How to Create Emotion in Violin Playing

Creating emotion in violin playing in some ways can be described and applied to a piece systematically. The violinist who overcompensates for emotion by swaying and moving around on stage does not always have the most emotional performance. Emotion comes from the way in which you approach the violin and the music you play. Playing the music very technically correct will ensure a perfect performance, but you need to be able to think about the music creatively and create your own original interpretation of the piece to play with emotion.

Step 1:  Learn the music at a tempo that is approximately 30 percent slower than the actual performance tempo so that when the time comes to add emotion you aren't worried about technique. Speed comes with familiarity. Forcing yourself to play too fast too soon will result in errors. Practice using complete bow strokes to get a firm sound and light strokes for a gentler sound.

Step 2:  Memorize the music once you have learned to play the entire piece without mistakes. Memorize one phrase at a time, and then memorize one section at a time. Memorization makes it possible to play the piece expertly by using muscle memory, thereby leaving your mind to interpret the music. Use the same violin fingerings and positions every time to ensure you memorize the music completely.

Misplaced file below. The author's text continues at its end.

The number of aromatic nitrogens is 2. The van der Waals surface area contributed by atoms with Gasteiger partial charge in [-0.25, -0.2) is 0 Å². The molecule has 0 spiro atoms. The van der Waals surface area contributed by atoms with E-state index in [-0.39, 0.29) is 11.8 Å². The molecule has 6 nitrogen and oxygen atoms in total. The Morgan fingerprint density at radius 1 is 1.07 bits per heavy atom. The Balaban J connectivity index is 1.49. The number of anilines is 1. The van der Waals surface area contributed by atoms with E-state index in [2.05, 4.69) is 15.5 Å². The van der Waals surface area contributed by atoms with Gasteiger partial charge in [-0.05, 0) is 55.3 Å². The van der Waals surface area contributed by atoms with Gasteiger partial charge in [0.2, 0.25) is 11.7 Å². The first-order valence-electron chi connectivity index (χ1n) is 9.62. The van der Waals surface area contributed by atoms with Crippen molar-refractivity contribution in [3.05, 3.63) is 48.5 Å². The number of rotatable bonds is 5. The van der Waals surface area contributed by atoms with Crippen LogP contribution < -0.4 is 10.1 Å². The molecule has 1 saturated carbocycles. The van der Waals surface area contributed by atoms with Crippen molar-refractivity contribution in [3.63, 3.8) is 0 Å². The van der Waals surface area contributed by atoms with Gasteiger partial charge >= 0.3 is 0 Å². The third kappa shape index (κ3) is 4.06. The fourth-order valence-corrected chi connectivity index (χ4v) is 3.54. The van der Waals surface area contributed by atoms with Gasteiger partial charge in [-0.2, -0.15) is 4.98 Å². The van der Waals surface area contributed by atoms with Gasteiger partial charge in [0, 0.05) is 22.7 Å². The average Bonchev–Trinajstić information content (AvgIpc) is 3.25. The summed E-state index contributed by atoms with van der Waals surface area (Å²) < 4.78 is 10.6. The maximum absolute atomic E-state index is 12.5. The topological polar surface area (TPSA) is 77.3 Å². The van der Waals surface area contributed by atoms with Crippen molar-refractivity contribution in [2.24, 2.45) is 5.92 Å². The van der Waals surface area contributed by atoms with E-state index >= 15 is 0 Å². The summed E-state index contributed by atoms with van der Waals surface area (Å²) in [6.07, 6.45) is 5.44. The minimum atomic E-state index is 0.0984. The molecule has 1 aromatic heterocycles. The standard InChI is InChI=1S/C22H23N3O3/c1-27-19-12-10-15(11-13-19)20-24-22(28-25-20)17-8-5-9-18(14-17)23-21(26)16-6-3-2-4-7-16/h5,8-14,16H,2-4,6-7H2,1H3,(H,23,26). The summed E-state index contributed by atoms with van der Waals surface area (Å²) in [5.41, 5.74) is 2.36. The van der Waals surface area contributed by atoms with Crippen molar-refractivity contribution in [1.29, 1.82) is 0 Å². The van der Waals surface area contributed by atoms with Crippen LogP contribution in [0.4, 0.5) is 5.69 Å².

Step 3: Pay attention to every articulation, dynamic and score indication left by the composer. Listen to several recordings of the piece to see how different performers interpret these markings. Put the violin down and play the music in your mind. Visualize every bowing and technique as you would actually play. Evaluate the music and create your own interpretation by adding violin articulations that make sense to you. Down-bows and up-bows are largely up to you to determine. This leaves plenty of room for creativity.

Step 4: Use rubato to lengthen and shorten notes to increase the human aspect of emotional playing. Don't play as a machine would. Instead, allow important notes to linger for a moment or two longer than suggested by the note value. Avoid going overboard with this; you do not want to disrupt the flow of the music. The violin is unique in that it can elongate phrases and notes for indefinite periods of time. Take advantage of this aspect of the playing when the music calls for it.

Step 5: Close your eyes when playing and practicing. By shutting off the visual perception, more of your attention can be devoted to the sound of your instrument. Ensure that you practice with your pianist or ensemble so that they can learn to follow you, even if your performance changes on the day of the recital.

Muscle memory comes from learning a new skill. Riding a bike involves muscle memory since you don't have to think about how to keep your balance. Do not speed up the tempo until the entire piece is memorized. Once the piece is memorized, speed up the tempo by five percent each day until you reach the tempo required for performance.

Don't confuse emotion with theatrics. Just because a performer may sway back and forth on the stage, does not mean that emotion is being put into the music. Practice playing several different renditions of the piece with your pianist or ensemble. This will ensure that the pianist or ensemble will be able to follow you.


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